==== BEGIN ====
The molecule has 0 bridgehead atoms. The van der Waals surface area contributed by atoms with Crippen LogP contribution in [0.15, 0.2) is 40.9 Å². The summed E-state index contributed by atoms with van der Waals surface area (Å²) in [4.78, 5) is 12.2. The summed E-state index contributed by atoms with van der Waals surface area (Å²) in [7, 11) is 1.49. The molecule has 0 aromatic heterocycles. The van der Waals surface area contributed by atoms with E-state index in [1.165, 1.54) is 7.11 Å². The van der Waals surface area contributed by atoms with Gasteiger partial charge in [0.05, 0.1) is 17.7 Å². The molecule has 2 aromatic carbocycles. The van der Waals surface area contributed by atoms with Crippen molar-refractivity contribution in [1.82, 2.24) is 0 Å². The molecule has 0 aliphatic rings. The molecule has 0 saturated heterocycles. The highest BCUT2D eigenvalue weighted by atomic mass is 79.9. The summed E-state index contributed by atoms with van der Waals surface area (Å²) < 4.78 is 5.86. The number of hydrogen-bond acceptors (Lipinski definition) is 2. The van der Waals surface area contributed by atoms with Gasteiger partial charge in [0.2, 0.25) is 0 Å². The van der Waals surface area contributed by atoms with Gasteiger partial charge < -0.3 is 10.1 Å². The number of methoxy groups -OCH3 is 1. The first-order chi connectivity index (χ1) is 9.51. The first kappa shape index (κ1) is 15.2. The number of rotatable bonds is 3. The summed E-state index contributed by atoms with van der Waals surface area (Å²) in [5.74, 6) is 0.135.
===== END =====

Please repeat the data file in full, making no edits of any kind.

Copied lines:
The molecule has 0 bridgehead atoms. The van der Waals surface area contributed by atoms with Crippen LogP contribution in [0.15, 0.2) is 40.9 Å². The summed E-state index contributed by atoms with van der Waals surface area (Å²) in [4.78, 5) is 12.2. The summed E-state index contributed by atoms with van der Waals surface area (Å²) in [7, 11) is 1.49. The molecule has 0 aromatic heterocycles. The van der Waals surface area contributed by atoms with E-state index in [1.165, 1.54) is 7.11 Å². The van der Waals surface area contributed by atoms with Gasteiger partial charge in [0.05, 0.1) is 17.7 Å². The molecule has 2 aromatic carbocycles. The van der Waals surface area contributed by atoms with Crippen molar-refractivity contribution in [1.82, 2.24) is 0 Å². The molecule has 0 aliphatic rings. The molecule has 0 saturated heterocycles. The highest BCUT2D eigenvalue weighted by atomic mass is 79.9. The summed E-state index contributed by atoms with van der Waals surface area (Å²) < 4.78 is 5.86. The number of hydrogen-bond acceptors (Lipinski definition) is 2. The van der Waals surface area contributed by atoms with Gasteiger partial charge in [0.2, 0.25) is 0 Å². The van der Waals surface area contributed by atoms with Gasteiger partial charge < -0.3 is 10.1 Å². The number of methoxy groups -OCH3 is 1. The first-order chi connectivity index (χ1) is 9.51. The first kappa shape index (κ1) is 15.2. The number of rotatable bonds is 3. The summed E-state index contributed by atoms with van der Waals surface area (Å²) in [5.74, 6) is 0.135.